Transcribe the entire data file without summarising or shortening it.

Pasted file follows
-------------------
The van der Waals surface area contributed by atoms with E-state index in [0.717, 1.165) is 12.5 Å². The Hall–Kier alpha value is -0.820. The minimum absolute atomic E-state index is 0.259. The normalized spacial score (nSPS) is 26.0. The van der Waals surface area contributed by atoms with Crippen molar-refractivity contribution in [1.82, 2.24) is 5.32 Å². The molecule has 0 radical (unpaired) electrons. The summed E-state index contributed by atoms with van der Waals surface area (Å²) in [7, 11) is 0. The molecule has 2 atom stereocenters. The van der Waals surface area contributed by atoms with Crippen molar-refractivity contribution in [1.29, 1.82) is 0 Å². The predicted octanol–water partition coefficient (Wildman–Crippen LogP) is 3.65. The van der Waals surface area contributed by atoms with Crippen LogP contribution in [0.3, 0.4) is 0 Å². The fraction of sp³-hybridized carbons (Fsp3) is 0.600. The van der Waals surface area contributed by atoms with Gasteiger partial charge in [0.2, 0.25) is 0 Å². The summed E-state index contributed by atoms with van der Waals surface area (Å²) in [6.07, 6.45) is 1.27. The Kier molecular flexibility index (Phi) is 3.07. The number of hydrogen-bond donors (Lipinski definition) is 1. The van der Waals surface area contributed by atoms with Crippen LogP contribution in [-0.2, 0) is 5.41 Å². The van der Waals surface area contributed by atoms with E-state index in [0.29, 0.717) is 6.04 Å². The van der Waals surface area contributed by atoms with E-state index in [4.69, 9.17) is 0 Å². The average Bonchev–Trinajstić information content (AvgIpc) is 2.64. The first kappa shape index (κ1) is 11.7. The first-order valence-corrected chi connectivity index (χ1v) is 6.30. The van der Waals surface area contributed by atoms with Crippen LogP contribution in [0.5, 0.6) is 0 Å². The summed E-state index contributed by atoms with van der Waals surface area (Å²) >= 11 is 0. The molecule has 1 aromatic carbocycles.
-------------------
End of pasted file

The van der Waals surface area contributed by atoms with E-state index in [0.717, 1.165) is 12.5 Å². The Hall–Kier alpha value is -0.820. The minimum absolute atomic E-state index is 0.259. The normalized spacial score (nSPS) is 26.0. The van der Waals surface area contributed by atoms with Crippen molar-refractivity contribution in [1.82, 2.24) is 5.32 Å². The molecule has 0 radical (unpaired) electrons. The summed E-state index contributed by atoms with van der Waals surface area (Å²) in [7, 11) is 0. The molecule has 2 atom stereocenters. The van der Waals surface area contributed by atoms with Crippen molar-refractivity contribution in [1.29, 1.82) is 0 Å². The predicted octanol–water partition coefficient (Wildman–Crippen LogP) is 3.65. The van der Waals surface area contributed by atoms with Crippen LogP contribution in [0.3, 0.4) is 0 Å². The fraction of sp³-hybridized carbons (Fsp3) is 0.600. The van der Waals surface area contributed by atoms with Gasteiger partial charge in [0.2, 0.25) is 0 Å². The summed E-state index contributed by atoms with van der Waals surface area (Å²) in [6.07, 6.45) is 1.27. The Kier molecular flexibility index (Phi) is 3.07. The number of hydrogen-bond donors (Lipinski definition) is 1. The van der Waals surface area contributed by atoms with Crippen LogP contribution in [-0.2, 0) is 5.41 Å². The van der Waals surface area contributed by atoms with E-state index in [0.29, 0.717) is 6.04 Å². The van der Waals surface area contributed by atoms with E-state index in [4.69, 9.17) is 0 Å². The average Bonchev–Trinajstić information content (AvgIpc) is 2.64. The first kappa shape index (κ1) is 11.7. The first-order valence-corrected chi connectivity index (χ1v) is 6.30. The van der Waals surface area contributed by atoms with Crippen LogP contribution in [0.5, 0.6) is 0 Å². The summed E-state index contributed by atoms with van der Waals surface area (Å²) >= 11 is 0. The molecule has 1 aromatic carbocycles.